Carbondale officials face accusation of conflict of interest
A group of Missouri Heights residents who are opposing the 93-home Hunt Ranch development are accusing two Carbondale town officials of having a conflict of interest for working as private consultants on the project.Community Development Director Doug Dotson, in his capacity as a private planning consultant, is part of the planning team for the Hunt Ranch LLC, which has a subdivision proposal for the 561-acre parcel north of Highway 82 currently before the Garfield County Planning Commission.Likewise, the towns contract attorney, Mark Hamilton, through the legal firm of Holland & Hart, is also working on the project.I think its a serious conflict of interest that needs to be addressed, Susan Edmonds, who resides near the proposed project, said during the public comment portion of Tuesday nights Carbondale town council meeting.Another neighbor, Becky Chase, said its curious that the town has not made a formal comment on such a large proposal that, even though its outside of Carbondale, could have an impact on the town.Ethically, this looks very funny to me, she said. This is a proposal that will take us from a rural community to an urban community.Added Rob Tobias, another area resident, Were fighting for our quality of life, and it doesnt feel right to be fighting town staff. It seems to be a clear conflict of interest, and I think its unconscionable.Because Hunt Ranch is outside Carbondales three-mile area of influence, the county did not automatically afford the town an opportunity to formally comment on the proposal, Town Manager Tom Baker said.However, the towns Planning & Zoning Commission is to receive a briefing on the proposal from a staff member other than Dotson, and may decide to issue an informal comment on the development and its possible impacts to the town, he said.That has yet to happen. Doug will not be involved in that discussion, Baker said. Baker said Dotsons employment agreement with the town allows for outside consulting, as long as it is not in direct conflict with town business. And Hamilton, as a contract employee of the town with his own private practice, is also allowed to do work outside of town business.Still, the trustees would like to review the policy regarding town employees engaging in outside work. However, they did not respond directly to the claims made Tuesday.Certainly, this is something we will look into, Mayor Michael Hassig said. But its not our policy to respond to these things immediately.Added Trustee John Foulkrod, I think we do need to take a look at this and define the parameter for town employees to work outside the towns realm.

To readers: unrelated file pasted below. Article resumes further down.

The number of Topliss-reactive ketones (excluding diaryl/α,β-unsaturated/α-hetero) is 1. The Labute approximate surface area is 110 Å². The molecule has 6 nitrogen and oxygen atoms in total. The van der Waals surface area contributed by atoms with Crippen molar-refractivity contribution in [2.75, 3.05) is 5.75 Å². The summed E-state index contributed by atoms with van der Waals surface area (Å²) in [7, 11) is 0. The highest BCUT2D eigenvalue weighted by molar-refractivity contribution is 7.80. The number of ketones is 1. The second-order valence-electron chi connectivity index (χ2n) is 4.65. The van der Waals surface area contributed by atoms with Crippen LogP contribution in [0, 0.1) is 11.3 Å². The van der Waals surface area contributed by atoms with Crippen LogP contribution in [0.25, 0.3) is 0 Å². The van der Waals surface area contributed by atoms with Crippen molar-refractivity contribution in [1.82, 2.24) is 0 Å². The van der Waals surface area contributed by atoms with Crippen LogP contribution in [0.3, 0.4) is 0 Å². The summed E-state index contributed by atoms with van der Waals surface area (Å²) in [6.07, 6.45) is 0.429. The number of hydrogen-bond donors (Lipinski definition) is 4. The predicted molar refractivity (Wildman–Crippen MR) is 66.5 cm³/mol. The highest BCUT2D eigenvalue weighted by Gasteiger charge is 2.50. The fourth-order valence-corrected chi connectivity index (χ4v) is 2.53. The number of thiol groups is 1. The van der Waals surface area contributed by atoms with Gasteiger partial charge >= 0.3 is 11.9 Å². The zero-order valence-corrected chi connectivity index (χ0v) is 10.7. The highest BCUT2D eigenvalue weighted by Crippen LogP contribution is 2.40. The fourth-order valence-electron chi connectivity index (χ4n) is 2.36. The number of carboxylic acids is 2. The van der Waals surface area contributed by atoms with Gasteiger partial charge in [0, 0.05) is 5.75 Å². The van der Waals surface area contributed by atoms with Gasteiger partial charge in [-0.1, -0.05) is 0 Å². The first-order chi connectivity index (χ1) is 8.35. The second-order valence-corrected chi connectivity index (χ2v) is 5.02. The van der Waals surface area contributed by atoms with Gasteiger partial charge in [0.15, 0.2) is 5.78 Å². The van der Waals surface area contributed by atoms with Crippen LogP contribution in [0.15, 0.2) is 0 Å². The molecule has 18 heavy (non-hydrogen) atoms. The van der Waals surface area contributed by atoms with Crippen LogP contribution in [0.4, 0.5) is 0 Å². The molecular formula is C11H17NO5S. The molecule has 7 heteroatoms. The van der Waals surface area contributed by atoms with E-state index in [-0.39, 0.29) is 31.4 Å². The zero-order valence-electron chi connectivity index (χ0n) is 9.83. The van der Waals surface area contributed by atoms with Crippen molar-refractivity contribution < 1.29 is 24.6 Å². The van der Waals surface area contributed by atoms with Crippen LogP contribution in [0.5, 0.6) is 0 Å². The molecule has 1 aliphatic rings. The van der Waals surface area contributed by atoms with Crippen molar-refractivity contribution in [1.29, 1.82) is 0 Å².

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After a local District Court judge issued what amounts to an eviction notice Monday, former Aspen mayoral candidate Lee Mulcahy said he’s giving up his standoff with the local housing authority and leaving town.